Monday, August 13, 2012

Shock and Awe of the Future

In this revealing slideshow by the Pew Research Center, we get a peek behind the curtain at the future, including how millennials will live, the future of money, the impact of big data, and the future of higher education.

Digital technology impacts by 2020 from Pew Research Center's Internet & American Life Project

I pulled two quotations out of the slideshow almost immediately: "Mobile is the needle, social is the thread, people are the cloth." And, "These technologies caused revised conceptions of man's place in the universe."

In reflecting back on school district leadership, I am both excited to be leading in a time of such innovation and concerned about the uneven distribution in the understanding of and access to digital-age tools within schools and homes. We frequently talk about achievement gaps. We should also be frequently talking about accessibility gaps and ignorance gaps in light of digital-age tools, including gaming, mobile devices, etc. Indeed, the shock and awe of the future may not be as much about the amazing nature of the devices themselves but the amazing disparity of understanding, access, and use of them.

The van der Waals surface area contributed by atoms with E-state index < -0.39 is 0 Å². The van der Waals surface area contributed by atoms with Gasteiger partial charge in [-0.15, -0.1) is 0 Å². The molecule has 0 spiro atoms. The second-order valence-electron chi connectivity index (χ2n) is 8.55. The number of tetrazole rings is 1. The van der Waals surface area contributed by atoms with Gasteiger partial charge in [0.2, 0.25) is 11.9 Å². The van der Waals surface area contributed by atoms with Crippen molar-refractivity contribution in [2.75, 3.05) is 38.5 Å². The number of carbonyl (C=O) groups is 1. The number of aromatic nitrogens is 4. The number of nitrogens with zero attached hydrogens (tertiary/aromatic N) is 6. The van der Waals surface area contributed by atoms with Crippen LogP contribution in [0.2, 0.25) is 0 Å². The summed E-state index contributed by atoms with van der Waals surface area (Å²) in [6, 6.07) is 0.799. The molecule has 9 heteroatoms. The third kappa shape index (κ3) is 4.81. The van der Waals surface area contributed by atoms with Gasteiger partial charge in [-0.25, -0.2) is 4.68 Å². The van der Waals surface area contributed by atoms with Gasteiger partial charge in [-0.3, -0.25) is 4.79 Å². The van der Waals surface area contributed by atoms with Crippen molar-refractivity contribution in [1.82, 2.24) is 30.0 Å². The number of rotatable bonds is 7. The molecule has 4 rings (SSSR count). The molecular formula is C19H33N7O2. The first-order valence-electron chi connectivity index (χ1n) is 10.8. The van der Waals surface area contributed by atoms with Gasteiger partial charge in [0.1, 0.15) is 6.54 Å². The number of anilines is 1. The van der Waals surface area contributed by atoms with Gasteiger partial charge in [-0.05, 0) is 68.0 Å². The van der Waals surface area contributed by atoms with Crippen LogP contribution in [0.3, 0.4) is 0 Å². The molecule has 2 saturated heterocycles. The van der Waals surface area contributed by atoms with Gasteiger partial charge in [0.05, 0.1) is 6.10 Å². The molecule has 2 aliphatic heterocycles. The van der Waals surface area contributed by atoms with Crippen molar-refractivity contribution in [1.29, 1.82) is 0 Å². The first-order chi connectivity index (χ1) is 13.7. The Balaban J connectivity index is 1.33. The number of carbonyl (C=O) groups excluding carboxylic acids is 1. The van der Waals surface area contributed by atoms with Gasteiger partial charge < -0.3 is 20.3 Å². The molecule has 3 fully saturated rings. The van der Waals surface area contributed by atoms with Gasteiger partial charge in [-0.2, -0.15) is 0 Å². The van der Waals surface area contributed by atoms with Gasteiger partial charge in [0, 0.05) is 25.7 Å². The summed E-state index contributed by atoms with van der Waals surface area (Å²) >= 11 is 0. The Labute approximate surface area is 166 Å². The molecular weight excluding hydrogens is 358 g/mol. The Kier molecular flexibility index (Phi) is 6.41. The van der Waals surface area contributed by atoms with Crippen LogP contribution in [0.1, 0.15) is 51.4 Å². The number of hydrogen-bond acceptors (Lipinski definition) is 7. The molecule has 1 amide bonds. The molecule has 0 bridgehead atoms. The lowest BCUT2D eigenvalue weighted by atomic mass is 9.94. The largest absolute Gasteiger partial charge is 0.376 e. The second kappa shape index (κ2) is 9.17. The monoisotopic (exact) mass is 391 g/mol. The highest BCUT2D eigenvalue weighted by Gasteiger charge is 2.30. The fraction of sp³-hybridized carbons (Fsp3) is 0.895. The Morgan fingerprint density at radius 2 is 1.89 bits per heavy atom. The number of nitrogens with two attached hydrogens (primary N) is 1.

1 comment:

  1. Access to technology and other learning resources is something that concerns me as well. These tools can be the great equalizer, but in my experience it seems as though limited access is leading to a widening gap. Too frequently, technology seems like just an add-on when there is a little extra money in the district budget. These additional resources are certainly appreciated and utilized within the confines of our schools, but there aren't enough resources to enable us to send more home with kids who really need them. Aside from the money issue, we already fret too much about the danger of the internet within our classrooms. The fretting goes to a new level when we consider sending technology home with a child who might not have a watchful adult eye on them. Fear and money stymie us again.